Cleo was an accidental member of the family. Twelve to fifteen years ago – long enough that the exact date is hazy in my mind – she came to us. Well, she was delivered, actually. And yesterday she left us.
One late winter day, back then, I was at home, getting ready to go to the shop, when a woman from the Georgian Bay Animal Rescue group showed up with a carrying case. We are in desperate need of some foster homes, she said. Short term, just until we find a more permanent home. It’s just one cat. She won’t be any bother. Can you help us?
What could I say but yes? We’ve always been a sucker for cats, and usually had three or four in the house – and had seen as many as seven living with us. All foster care, rescues, strays or adoptions.
Cleo, as we later called her, was a stumpy, compact little black female. She had been found up on Blue Mountain, under a porch, freezing in the snow and ice that bitterly cold winter. She had had a litter of kittens, which had all died in the cold. She was feral, but they had spayed her, vaccinated her. She was just a little shy, the woman added.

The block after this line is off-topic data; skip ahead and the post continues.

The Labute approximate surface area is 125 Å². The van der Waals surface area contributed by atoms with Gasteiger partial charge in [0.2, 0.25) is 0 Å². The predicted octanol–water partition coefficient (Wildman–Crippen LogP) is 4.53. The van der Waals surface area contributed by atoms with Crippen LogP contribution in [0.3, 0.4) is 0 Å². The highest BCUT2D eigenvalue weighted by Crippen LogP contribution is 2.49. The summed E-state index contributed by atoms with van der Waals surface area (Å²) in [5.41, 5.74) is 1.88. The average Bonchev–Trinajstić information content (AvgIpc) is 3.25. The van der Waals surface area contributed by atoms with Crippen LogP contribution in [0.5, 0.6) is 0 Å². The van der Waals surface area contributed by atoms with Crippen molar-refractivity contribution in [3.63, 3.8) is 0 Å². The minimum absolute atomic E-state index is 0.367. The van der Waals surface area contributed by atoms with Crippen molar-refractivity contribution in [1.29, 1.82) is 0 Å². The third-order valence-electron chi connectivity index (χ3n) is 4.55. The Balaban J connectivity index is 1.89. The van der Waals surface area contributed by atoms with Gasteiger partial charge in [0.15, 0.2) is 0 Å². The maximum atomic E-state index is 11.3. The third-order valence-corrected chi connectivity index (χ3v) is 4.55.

Little shy? She was terrified of humans. She darted out of the crate into the basement where she vanished. I didn’t even get a good look at her. We didn’t see her for weeks. We had other cats, and two dogs, so we couldn’t be sure if she was even eating the food we put out every day.
Finally, we started to get worried. A feral cat wouldn’t be house-smart, and might find her way into a wall, or somewhere she couldn’t escape. We were pretty sure she’d never even seen stairs before our home. Where was she?
We spent days hunting through the house, looking for her. And finally, as we grew increasingly frantic, I spotted a tiny bit of black sticking out from behind a CD case close to a wall. A stump of tail from a space I wouldn’t have thought big enough for a mouse, let alone a cat.
But there she was. Hiding.
Over the next few weeks, we sat by the case, talking to her, stroking her if anything protruded. And one day, she was turned around. We could stroke her head. Pet her tiny ears, reassure her. And one day she started to purr.